2

I'm trying to figure out what a good natural key for a Physical Mailing (PO Box) address would be. I haven't designed the fields for the table yet, and initially I was going to go with a surrogate key and a text field for the address, allowing free input. But the other dev I'm working with is interested in having a natural key (just for this one table).

However, it's not quite making sense to me, because I'm not sure how to ensure, with an address, properly input data (when keyed in either on create or to do some kind of manual lookup). I know that you can often format the same address in more than one way.

For example:

Suite vs Ste.
Apt. 36 vs #36 vs Unit 36
1110 West 300 South vs 1110 W 300 South vs 1110 W. 300 S. vs....

All valid, but all different. Granted PO Boxes are more standardized, but I feel like it may still suffer from some of the same issues.

Any thoughts on the matter would be greatly appreciated!

7
  • 2
    What if a husband and wife share the same PO Box? – Rick James Mar 23 at 5:23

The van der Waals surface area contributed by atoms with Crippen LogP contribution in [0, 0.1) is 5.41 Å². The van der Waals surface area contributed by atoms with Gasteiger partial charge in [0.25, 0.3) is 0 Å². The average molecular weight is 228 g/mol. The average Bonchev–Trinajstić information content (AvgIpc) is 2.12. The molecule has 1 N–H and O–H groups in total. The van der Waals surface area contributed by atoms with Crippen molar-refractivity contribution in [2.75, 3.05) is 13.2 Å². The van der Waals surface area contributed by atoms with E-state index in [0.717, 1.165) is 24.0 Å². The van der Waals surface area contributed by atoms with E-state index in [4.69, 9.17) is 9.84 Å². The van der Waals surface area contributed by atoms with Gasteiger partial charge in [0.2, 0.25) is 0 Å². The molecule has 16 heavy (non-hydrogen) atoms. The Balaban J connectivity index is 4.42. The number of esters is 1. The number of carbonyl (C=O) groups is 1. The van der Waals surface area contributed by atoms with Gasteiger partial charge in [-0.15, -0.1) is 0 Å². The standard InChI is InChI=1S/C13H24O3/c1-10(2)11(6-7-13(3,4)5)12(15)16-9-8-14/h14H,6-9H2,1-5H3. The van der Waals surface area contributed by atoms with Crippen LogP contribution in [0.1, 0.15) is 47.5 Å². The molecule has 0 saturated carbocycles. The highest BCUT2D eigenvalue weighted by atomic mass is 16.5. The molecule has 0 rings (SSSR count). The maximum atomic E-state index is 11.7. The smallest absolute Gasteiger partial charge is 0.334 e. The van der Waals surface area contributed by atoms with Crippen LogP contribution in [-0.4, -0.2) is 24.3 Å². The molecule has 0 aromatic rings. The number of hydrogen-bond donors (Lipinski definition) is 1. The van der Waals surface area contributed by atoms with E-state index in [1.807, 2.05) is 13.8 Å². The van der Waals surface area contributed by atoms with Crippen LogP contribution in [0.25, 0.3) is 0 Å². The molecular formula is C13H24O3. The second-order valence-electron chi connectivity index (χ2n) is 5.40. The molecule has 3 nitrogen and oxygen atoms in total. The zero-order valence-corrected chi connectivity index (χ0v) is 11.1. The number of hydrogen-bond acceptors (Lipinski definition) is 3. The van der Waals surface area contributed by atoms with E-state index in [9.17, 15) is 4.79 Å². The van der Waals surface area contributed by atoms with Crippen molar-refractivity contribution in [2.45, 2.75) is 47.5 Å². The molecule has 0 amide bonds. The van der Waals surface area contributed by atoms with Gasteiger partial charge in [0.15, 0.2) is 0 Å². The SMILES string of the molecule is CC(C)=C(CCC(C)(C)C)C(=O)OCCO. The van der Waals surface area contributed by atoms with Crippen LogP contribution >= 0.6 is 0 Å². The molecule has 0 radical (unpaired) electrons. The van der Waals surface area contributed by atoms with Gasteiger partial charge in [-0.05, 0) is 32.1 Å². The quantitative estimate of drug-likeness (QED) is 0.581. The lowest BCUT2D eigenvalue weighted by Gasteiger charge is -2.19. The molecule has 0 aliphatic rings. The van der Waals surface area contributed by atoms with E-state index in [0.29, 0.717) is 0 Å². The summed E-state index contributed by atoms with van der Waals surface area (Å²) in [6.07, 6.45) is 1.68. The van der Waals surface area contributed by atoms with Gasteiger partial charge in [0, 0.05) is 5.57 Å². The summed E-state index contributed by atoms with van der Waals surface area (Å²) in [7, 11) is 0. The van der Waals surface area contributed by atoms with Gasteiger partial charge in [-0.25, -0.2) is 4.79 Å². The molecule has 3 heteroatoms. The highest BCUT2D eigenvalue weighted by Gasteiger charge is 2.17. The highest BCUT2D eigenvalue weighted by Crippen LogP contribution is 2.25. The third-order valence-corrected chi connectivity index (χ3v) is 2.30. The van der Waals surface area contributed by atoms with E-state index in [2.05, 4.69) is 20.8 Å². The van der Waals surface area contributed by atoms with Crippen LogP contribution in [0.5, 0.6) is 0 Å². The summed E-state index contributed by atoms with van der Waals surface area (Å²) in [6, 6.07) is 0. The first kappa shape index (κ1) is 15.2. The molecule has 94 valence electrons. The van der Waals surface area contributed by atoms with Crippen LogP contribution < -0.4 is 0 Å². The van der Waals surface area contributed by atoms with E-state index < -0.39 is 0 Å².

• Fuzzy PKs and especially fuzzy and UPDATABLE primary keys are a nightmare. – bobflux Mar 23 at 8:01
  • @RickJames - in this case, that's unimportant. It's a single box for a very specific application, not shared in any way. – Mr Mikkél Mar 23 at 14:42
  • How about Open Location Codes? – mustaccio Mar 23 at 15:09
  • @mustaccio - would that work with PO Boxes where they are all, essentially, in the same physical building, if not same location? – Mr Mikkél Mar 23 at 15:47
3

As mentioned in the comments, free text fields make it tough to create a primary key on. And for something with as much variability as an address field, it's just not reasonably possible by itself.

This is the type of problem where if you must create a primary key for it, then you will need to use strong validation and/or an address standardization API like this one from the USPS, in your application layer before it hits the database. Even doing that, I don't think you'll have a 100% perfect solution, but it does make it more reasonably possible to then create a primary key on an address field.

Your Answer

By clicking “Post Your Answer”, you agree to our terms of service, privacy policy and cookie policy

Not the answer you're looking for? Browse other questions tagged or ask your own question.